Elevated Basic Fibroblast Growth Factor Levels

Elevated Basic Fibroblast Growth Factor LevelsPulmonary arterial hypertension (PAH) is a devastating illness characterized by a pulmonary vasculopathy that gives rise to an elevation in pulmonary vascular resistance. There has been considerable debate regarding the mechanisms underlying the development of PAH. Although initially focused on vasoconstriction and factors modulating vasomotor tone in the pulmonary circulation, it has more recently been proposed that cellular proliferation of endothelial and smooth-muscle cells is a more central component of the histopathologic changes seen in this disease. The search for molecular pathways that are involved in this cellular proliferation is therefore of particular interest.

Principles of angiogenesis have found application in a wide variety of disease states in clinical medicine. Vascular cellular proliferation is a key component of this process. Histologic evidence suggests that endothelial cell and smooth-muscle cell proliferation is present in the narrowed pulmonary vasculature affected in PAH, and this cellular proliferation is believed to contribute to the development and progression of this disease. Severe endothelial cell proliferation leading to obstruction of the pulmonary vascular bed without significant medial hypertrophy has also been described in PAH. Angiogenic growth factors may have a role in the mechanisms leading to the proliferation of these cells. The plexiform lesions, thin-walled vascular structures distal to sites of vascular obstruction, consisting largely of endothelial cells that express angiogenesis-related molecules, may represent a localized form of pathologic angio-genesis.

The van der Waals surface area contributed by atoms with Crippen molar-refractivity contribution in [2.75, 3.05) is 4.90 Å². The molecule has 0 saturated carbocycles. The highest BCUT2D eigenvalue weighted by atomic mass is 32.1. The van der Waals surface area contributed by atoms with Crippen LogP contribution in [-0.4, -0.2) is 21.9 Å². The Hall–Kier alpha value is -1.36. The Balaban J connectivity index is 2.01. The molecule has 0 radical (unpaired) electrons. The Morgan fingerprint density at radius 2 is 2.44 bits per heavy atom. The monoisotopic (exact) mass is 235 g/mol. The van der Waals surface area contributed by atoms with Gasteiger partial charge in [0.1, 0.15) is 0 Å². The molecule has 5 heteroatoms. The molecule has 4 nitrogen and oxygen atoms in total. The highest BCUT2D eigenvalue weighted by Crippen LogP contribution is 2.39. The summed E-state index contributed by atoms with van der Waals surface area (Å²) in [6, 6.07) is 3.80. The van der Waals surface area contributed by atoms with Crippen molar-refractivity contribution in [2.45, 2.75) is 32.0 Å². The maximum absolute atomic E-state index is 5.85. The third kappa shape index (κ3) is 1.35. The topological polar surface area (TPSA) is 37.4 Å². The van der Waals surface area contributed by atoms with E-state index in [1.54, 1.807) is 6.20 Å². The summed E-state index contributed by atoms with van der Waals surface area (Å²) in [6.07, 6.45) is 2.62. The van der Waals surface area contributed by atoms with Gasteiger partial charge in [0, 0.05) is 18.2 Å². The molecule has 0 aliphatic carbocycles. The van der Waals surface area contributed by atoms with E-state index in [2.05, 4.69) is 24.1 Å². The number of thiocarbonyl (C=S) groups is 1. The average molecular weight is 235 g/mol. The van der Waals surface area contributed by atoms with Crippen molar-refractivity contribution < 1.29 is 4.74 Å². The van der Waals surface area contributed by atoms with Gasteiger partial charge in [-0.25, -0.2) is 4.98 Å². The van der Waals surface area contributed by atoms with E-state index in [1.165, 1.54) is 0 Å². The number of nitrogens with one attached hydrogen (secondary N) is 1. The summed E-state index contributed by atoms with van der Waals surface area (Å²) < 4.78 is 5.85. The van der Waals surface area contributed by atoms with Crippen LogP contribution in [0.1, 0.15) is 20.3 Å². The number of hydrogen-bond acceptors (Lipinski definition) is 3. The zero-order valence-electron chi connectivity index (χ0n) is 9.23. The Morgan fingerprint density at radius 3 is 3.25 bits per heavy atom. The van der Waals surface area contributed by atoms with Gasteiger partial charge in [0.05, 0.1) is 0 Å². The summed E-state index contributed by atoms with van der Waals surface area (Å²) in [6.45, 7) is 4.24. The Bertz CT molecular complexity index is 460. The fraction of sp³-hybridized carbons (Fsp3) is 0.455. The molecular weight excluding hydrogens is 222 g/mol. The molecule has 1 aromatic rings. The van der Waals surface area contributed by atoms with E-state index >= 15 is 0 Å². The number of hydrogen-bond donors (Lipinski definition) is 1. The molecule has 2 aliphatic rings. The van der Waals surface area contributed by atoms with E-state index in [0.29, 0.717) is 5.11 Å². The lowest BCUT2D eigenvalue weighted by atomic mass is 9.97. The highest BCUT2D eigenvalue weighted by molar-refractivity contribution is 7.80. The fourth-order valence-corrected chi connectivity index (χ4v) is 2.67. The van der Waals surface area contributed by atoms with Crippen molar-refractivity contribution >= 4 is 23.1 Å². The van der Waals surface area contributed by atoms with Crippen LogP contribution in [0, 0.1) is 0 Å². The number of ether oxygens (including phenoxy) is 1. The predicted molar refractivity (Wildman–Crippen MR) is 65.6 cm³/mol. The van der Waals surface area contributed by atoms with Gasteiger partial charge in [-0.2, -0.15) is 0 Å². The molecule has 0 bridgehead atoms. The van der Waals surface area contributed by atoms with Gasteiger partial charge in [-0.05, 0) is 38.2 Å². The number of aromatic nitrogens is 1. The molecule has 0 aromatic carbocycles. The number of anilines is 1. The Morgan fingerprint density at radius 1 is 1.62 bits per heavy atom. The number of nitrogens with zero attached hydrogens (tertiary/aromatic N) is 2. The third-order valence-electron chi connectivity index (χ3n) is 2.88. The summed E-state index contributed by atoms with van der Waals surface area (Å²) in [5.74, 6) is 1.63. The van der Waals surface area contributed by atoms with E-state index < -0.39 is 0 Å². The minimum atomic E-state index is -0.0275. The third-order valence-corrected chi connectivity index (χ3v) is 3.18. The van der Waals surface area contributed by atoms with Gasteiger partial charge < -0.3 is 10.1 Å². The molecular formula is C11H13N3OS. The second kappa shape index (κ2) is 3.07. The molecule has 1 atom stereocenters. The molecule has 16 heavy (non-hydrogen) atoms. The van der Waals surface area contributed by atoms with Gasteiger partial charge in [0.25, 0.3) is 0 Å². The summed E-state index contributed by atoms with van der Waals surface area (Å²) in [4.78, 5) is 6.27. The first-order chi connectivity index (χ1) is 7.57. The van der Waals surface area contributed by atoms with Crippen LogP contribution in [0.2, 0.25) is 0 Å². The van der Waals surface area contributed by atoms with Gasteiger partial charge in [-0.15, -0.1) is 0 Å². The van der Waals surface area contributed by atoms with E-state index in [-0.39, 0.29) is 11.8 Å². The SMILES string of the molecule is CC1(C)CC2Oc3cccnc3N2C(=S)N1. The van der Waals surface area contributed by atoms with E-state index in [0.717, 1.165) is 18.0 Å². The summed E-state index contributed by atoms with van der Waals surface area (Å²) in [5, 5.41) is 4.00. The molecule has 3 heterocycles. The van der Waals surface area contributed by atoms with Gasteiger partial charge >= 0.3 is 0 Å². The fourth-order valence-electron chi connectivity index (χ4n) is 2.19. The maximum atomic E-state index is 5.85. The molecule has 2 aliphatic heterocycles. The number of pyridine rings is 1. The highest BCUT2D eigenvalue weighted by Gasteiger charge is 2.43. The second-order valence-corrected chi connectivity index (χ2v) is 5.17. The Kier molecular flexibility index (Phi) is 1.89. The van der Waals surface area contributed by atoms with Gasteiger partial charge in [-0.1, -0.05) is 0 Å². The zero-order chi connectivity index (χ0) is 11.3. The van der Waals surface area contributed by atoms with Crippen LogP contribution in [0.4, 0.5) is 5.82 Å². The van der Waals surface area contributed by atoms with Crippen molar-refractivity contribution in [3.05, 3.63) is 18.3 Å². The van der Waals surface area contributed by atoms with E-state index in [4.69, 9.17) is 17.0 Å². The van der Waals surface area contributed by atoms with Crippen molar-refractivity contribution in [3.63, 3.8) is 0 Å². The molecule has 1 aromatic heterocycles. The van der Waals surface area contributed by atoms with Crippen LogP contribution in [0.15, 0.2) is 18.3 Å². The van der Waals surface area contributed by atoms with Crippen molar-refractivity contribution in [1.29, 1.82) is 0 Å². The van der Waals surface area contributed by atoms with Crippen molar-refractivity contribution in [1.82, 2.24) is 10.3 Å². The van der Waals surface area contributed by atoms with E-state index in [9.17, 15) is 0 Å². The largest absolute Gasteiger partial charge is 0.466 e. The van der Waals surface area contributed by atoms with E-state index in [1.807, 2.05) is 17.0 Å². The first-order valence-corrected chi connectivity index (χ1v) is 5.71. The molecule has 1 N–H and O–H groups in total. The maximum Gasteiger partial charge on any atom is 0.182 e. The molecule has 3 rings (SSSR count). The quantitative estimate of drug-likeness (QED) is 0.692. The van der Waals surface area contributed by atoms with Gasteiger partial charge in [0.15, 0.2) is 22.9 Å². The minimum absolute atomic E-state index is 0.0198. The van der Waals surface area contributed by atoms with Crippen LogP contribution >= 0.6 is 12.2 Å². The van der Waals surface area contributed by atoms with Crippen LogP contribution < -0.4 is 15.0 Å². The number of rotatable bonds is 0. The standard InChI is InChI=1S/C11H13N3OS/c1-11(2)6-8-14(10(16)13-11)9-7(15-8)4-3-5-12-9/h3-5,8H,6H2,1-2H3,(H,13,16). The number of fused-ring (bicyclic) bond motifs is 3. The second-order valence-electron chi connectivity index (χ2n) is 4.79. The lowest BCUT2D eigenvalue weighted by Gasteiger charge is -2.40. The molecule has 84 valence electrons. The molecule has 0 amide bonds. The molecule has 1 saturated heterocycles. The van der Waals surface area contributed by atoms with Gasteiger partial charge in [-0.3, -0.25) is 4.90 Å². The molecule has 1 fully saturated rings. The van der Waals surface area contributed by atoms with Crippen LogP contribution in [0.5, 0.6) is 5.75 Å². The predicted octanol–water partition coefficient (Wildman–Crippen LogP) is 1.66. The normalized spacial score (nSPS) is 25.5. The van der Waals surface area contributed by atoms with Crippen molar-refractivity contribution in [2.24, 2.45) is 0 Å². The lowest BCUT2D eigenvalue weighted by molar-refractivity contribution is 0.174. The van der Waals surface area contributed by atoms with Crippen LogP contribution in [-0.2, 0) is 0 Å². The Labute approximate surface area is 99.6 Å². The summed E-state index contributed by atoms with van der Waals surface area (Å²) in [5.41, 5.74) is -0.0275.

Vascular endothelial growth factor (VEGF) is a potent endothelial cell mitogen and permeability factor. VEGF binds to at least two receptors, Flt-1 and Flk-1, expressed by endothelial cells. Flt-1 is associated with cell differentiation, whereas Flk-1 is thought to have a role in VEGF-mediated endothelial cell proliferation. Basic fibroblast growth factor (bFGF), stored in the extracellular matrix, has been documented to have a role in vascular cell migration, endothelial and smooth-muscle cell growth, and synthesis of extracellular matrix proteins. In view of their proliferative effects, these growth factors may have a pathophysiologic role in PAH. As both endothelial cell and smooth-muscle cell proliferation are present in PAH, bFGF may have a particular role because of its effects on both endothelial and smooth-muscle cells.

This entry was posted in Hypertension and tagged angiogenesis, growth substances, pulmonary heart disease.